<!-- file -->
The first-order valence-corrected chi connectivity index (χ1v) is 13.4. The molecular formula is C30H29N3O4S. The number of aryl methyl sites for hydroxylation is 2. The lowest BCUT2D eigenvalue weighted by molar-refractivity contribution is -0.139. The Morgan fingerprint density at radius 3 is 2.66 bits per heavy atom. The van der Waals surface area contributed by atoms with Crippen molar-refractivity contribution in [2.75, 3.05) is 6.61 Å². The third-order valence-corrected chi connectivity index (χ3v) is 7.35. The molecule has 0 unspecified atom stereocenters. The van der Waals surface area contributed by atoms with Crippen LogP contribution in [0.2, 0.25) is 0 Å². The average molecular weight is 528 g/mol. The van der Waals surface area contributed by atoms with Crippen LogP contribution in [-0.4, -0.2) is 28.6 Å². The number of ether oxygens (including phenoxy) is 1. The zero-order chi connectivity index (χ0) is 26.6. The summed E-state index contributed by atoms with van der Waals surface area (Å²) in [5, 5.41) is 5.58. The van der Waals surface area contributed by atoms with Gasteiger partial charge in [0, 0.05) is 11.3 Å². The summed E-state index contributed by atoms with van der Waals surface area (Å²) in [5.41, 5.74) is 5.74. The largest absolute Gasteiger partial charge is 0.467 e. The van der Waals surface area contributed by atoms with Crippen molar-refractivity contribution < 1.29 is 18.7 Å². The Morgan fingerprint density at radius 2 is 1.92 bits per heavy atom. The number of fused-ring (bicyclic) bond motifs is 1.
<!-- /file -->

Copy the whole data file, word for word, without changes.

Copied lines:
The first-order valence-corrected chi connectivity index (χ1v) is 13.4. The molecular formula is C30H29N3O4S. The number of aryl methyl sites for hydroxylation is 2. The lowest BCUT2D eigenvalue weighted by molar-refractivity contribution is -0.139. The Morgan fingerprint density at radius 3 is 2.66 bits per heavy atom. The van der Waals surface area contributed by atoms with Crippen molar-refractivity contribution in [2.75, 3.05) is 6.61 Å². The third-order valence-corrected chi connectivity index (χ3v) is 7.35. The molecule has 0 unspecified atom stereocenters. The van der Waals surface area contributed by atoms with Crippen LogP contribution in [0.2, 0.25) is 0 Å². The average molecular weight is 528 g/mol. The van der Waals surface area contributed by atoms with Crippen LogP contribution in [-0.4, -0.2) is 28.6 Å². The number of ether oxygens (including phenoxy) is 1. The zero-order chi connectivity index (χ0) is 26.6. The summed E-state index contributed by atoms with van der Waals surface area (Å²) in [5, 5.41) is 5.58. The van der Waals surface area contributed by atoms with Gasteiger partial charge in [0, 0.05) is 11.3 Å². The summed E-state index contributed by atoms with van der Waals surface area (Å²) in [5.41, 5.74) is 5.74. The largest absolute Gasteiger partial charge is 0.467 e. The van der Waals surface area contributed by atoms with Crippen molar-refractivity contribution < 1.29 is 18.7 Å². The Morgan fingerprint density at radius 2 is 1.92 bits per heavy atom. The number of fused-ring (bicyclic) bond motifs is 1.